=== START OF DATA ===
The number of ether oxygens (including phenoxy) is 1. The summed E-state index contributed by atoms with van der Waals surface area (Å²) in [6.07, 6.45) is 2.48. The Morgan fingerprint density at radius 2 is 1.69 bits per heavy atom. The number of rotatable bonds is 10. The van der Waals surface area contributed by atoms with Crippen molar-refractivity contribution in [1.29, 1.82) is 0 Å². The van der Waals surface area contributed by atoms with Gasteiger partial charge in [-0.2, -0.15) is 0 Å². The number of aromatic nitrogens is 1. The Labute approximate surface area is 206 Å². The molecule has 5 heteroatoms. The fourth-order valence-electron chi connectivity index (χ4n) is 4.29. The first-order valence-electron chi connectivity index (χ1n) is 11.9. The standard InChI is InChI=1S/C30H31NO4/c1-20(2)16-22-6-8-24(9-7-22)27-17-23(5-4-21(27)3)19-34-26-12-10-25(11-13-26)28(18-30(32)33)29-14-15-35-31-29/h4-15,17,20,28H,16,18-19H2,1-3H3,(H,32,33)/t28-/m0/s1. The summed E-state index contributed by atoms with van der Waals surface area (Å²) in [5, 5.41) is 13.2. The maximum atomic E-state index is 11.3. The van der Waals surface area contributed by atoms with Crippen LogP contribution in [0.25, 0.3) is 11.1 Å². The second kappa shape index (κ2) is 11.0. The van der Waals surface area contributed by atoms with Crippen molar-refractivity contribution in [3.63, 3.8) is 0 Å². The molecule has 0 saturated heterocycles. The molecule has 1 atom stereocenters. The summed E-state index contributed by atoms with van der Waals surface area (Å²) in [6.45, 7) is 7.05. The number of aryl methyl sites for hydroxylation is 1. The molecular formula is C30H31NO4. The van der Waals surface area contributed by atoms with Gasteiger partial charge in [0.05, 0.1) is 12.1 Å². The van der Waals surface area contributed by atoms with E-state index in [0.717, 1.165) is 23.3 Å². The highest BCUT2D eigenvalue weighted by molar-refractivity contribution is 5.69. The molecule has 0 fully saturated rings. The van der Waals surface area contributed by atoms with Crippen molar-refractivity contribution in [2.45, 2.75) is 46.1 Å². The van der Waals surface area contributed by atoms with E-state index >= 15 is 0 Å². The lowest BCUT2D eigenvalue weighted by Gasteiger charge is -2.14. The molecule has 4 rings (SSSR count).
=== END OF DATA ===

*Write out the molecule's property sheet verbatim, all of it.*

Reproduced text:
The number of ether oxygens (including phenoxy) is 1. The summed E-state index contributed by atoms with van der Waals surface area (Å²) in [6.07, 6.45) is 2.48. The Morgan fingerprint density at radius 2 is 1.69 bits per heavy atom. The number of rotatable bonds is 10. The van der Waals surface area contributed by atoms with Crippen molar-refractivity contribution in [1.29, 1.82) is 0 Å². The van der Waals surface area contributed by atoms with Gasteiger partial charge in [-0.2, -0.15) is 0 Å². The number of aromatic nitrogens is 1. The Labute approximate surface area is 206 Å². The molecule has 5 heteroatoms. The fourth-order valence-electron chi connectivity index (χ4n) is 4.29. The first-order valence-electron chi connectivity index (χ1n) is 11.9. The standard InChI is InChI=1S/C30H31NO4/c1-20(2)16-22-6-8-24(9-7-22)27-17-23(5-4-21(27)3)19-34-26-12-10-25(11-13-26)28(18-30(32)33)29-14-15-35-31-29/h4-15,17,20,28H,16,18-19H2,1-3H3,(H,32,33)/t28-/m0/s1. The summed E-state index contributed by atoms with van der Waals surface area (Å²) in [5, 5.41) is 13.2. The maximum atomic E-state index is 11.3. The van der Waals surface area contributed by atoms with Crippen LogP contribution in [0.25, 0.3) is 11.1 Å². The second kappa shape index (κ2) is 11.0. The van der Waals surface area contributed by atoms with Crippen molar-refractivity contribution in [3.63, 3.8) is 0 Å². The molecule has 0 saturated heterocycles. The molecule has 1 atom stereocenters. The summed E-state index contributed by atoms with van der Waals surface area (Å²) in [6.45, 7) is 7.05. The number of aryl methyl sites for hydroxylation is 1. The molecular formula is C30H31NO4. The van der Waals surface area contributed by atoms with Gasteiger partial charge in [0.05, 0.1) is 12.1 Å². The van der Waals surface area contributed by atoms with E-state index in [0.717, 1.165) is 23.3 Å². The highest BCUT2D eigenvalue weighted by molar-refractivity contribution is 5.69. The molecule has 0 fully saturated rings. The van der Waals surface area contributed by atoms with Crippen molar-refractivity contribution in [2.45, 2.75) is 46.1 Å². The van der Waals surface area contributed by atoms with E-state index >= 15 is 0 Å². The lowest BCUT2D eigenvalue weighted by Gasteiger charge is -2.14. The molecule has 4 rings (SSSR count).